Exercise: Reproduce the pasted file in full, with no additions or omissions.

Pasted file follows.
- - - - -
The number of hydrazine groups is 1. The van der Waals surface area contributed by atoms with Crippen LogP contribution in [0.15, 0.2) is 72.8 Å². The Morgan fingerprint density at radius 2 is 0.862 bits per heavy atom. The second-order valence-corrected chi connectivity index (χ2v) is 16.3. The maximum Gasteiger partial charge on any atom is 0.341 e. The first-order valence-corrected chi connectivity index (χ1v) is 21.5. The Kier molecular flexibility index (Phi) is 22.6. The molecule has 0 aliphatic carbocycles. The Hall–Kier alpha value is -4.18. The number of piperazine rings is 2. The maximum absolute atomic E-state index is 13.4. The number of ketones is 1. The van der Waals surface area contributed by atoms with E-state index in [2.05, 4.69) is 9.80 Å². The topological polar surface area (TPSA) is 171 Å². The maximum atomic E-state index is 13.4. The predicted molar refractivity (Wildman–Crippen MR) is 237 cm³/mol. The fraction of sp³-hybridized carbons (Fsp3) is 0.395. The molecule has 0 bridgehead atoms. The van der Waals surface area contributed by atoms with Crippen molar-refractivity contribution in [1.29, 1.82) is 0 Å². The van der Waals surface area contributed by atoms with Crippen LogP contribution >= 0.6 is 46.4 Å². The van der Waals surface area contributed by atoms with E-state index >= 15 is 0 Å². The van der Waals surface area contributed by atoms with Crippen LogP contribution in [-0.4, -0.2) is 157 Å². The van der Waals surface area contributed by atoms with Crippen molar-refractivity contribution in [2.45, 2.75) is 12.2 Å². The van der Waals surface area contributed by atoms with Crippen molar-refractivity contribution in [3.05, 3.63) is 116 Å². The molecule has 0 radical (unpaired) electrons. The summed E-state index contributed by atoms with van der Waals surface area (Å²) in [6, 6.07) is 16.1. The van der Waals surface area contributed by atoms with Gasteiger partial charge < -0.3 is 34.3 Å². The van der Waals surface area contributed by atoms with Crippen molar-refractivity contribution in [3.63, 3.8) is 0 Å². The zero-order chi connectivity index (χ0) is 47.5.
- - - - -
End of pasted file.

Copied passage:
The number of hydrazine groups is 1. The van der Waals surface area contributed by atoms with Crippen LogP contribution in [0.15, 0.2) is 72.8 Å². The Morgan fingerprint density at radius 2 is 0.862 bits per heavy atom. The second-order valence-corrected chi connectivity index (χ2v) is 16.3. The maximum Gasteiger partial charge on any atom is 0.341 e. The first-order valence-corrected chi connectivity index (χ1v) is 21.5. The Kier molecular flexibility index (Phi) is 22.6. The molecule has 0 aliphatic carbocycles. The Hall–Kier alpha value is -4.18. The number of piperazine rings is 2. The maximum absolute atomic E-state index is 13.4. The number of ketones is 1. The van der Waals surface area contributed by atoms with E-state index in [2.05, 4.69) is 9.80 Å². The topological polar surface area (TPSA) is 171 Å². The maximum atomic E-state index is 13.4. The predicted molar refractivity (Wildman–Crippen MR) is 237 cm³/mol. The fraction of sp³-hybridized carbons (Fsp3) is 0.395. The molecule has 0 bridgehead atoms. The van der Waals surface area contributed by atoms with Crippen molar-refractivity contribution in [1.29, 1.82) is 0 Å². The van der Waals surface area contributed by atoms with Crippen LogP contribution >= 0.6 is 46.4 Å². The van der Waals surface area contributed by atoms with E-state index >= 15 is 0 Å². The van der Waals surface area contributed by atoms with Crippen LogP contribution in [-0.4, -0.2) is 157 Å². The van der Waals surface area contributed by atoms with Crippen molar-refractivity contribution in [2.45, 2.75) is 12.2 Å². The van der Waals surface area contributed by atoms with Crippen molar-refractivity contribution in [3.05, 3.63) is 116 Å². The molecule has 0 radical (unpaired) electrons. The summed E-state index contributed by atoms with van der Waals surface area (Å²) in [6, 6.07) is 16.1. The van der Waals surface area contributed by atoms with Gasteiger partial charge < -0.3 is 34.3 Å². The van der Waals surface area contributed by atoms with Crippen molar-refractivity contribution in [3.63, 3.8) is 0 Å². The zero-order chi connectivity index (χ0) is 47.5.